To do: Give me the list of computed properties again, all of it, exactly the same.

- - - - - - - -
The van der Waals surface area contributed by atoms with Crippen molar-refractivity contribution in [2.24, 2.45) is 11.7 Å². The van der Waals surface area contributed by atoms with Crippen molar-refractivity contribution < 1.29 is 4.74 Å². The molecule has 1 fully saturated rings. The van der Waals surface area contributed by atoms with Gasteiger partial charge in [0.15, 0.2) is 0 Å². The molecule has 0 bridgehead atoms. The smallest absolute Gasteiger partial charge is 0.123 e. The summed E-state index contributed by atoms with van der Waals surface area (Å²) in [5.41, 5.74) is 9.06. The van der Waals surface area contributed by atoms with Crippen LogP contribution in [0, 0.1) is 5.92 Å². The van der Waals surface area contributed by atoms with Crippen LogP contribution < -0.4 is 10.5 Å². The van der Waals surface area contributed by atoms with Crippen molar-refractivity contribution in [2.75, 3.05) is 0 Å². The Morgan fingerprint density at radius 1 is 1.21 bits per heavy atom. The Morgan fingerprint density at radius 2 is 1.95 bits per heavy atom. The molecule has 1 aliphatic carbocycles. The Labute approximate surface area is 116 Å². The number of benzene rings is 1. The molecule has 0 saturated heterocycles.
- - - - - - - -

The van der Waals surface area contributed by atoms with Crippen molar-refractivity contribution in [2.24, 2.45) is 11.7 Å². The van der Waals surface area contributed by atoms with Crippen molar-refractivity contribution < 1.29 is 4.74 Å². The molecule has 1 fully saturated rings. The van der Waals surface area contributed by atoms with Gasteiger partial charge in [0.15, 0.2) is 0 Å². The molecule has 0 bridgehead atoms. The smallest absolute Gasteiger partial charge is 0.123 e. The summed E-state index contributed by atoms with van der Waals surface area (Å²) in [5.41, 5.74) is 9.06. The van der Waals surface area contributed by atoms with Crippen LogP contribution in [0, 0.1) is 5.92 Å². The van der Waals surface area contributed by atoms with Crippen LogP contribution < -0.4 is 10.5 Å². The van der Waals surface area contributed by atoms with Crippen molar-refractivity contribution in [2.75, 3.05) is 0 Å². The Morgan fingerprint density at radius 1 is 1.21 bits per heavy atom. The Morgan fingerprint density at radius 2 is 1.95 bits per heavy atom. The molecule has 1 aliphatic carbocycles. The Labute approximate surface area is 116 Å². The number of benzene rings is 1. The molecule has 0 saturated heterocycles.